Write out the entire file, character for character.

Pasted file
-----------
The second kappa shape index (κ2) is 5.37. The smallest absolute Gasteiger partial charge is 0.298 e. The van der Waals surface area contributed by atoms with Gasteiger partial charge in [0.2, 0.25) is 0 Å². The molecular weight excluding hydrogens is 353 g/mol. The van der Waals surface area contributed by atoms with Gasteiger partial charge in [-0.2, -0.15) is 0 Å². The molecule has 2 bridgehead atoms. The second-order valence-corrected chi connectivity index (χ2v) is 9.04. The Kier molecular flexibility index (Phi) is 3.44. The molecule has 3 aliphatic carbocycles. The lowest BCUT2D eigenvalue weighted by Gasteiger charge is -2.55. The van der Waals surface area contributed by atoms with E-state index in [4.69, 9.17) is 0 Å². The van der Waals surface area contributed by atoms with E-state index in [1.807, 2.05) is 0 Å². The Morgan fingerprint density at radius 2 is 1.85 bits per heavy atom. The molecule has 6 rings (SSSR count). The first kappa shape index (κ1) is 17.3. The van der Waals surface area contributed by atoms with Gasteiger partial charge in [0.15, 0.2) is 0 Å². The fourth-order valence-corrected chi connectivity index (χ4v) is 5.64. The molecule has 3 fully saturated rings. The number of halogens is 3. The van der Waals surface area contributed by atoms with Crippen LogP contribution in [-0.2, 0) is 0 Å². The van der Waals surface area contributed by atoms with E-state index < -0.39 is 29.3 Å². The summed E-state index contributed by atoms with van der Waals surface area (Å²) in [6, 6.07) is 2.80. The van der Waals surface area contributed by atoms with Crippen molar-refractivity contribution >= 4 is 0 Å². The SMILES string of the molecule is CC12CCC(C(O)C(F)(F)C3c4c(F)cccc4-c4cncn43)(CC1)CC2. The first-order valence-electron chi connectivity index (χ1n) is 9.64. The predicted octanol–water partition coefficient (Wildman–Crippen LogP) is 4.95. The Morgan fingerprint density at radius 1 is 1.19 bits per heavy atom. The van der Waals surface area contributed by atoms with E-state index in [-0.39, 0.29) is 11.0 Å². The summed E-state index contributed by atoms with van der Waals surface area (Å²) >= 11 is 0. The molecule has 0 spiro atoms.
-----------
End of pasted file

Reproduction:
The second kappa shape index (κ2) is 5.37. The smallest absolute Gasteiger partial charge is 0.298 e. The van der Waals surface area contributed by atoms with Gasteiger partial charge in [0.2, 0.25) is 0 Å². The molecular weight excluding hydrogens is 353 g/mol. The van der Waals surface area contributed by atoms with Gasteiger partial charge in [-0.2, -0.15) is 0 Å². The molecule has 2 bridgehead atoms. The second-order valence-corrected chi connectivity index (χ2v) is 9.04. The Kier molecular flexibility index (Phi) is 3.44. The molecule has 3 aliphatic carbocycles. The lowest BCUT2D eigenvalue weighted by Gasteiger charge is -2.55. The van der Waals surface area contributed by atoms with E-state index in [4.69, 9.17) is 0 Å². The van der Waals surface area contributed by atoms with E-state index in [1.807, 2.05) is 0 Å². The Morgan fingerprint density at radius 2 is 1.85 bits per heavy atom. The molecule has 6 rings (SSSR count). The first kappa shape index (κ1) is 17.3. The van der Waals surface area contributed by atoms with Gasteiger partial charge in [0.15, 0.2) is 0 Å². The fourth-order valence-corrected chi connectivity index (χ4v) is 5.64. The molecule has 3 fully saturated rings. The number of halogens is 3. The van der Waals surface area contributed by atoms with Crippen LogP contribution in [-0.2, 0) is 0 Å². The van der Waals surface area contributed by atoms with E-state index < -0.39 is 29.3 Å². The summed E-state index contributed by atoms with van der Waals surface area (Å²) in [6, 6.07) is 2.80. The van der Waals surface area contributed by atoms with Crippen molar-refractivity contribution >= 4 is 0 Å². The SMILES string of the molecule is CC12CCC(C(O)C(F)(F)C3c4c(F)cccc4-c4cncn43)(CC1)CC2. The first-order valence-electron chi connectivity index (χ1n) is 9.64. The predicted octanol–water partition coefficient (Wildman–Crippen LogP) is 4.95. The Morgan fingerprint density at radius 1 is 1.19 bits per heavy atom. The van der Waals surface area contributed by atoms with E-state index in [-0.39, 0.29) is 11.0 Å². The summed E-state index contributed by atoms with van der Waals surface area (Å²) >= 11 is 0. The molecule has 0 spiro atoms.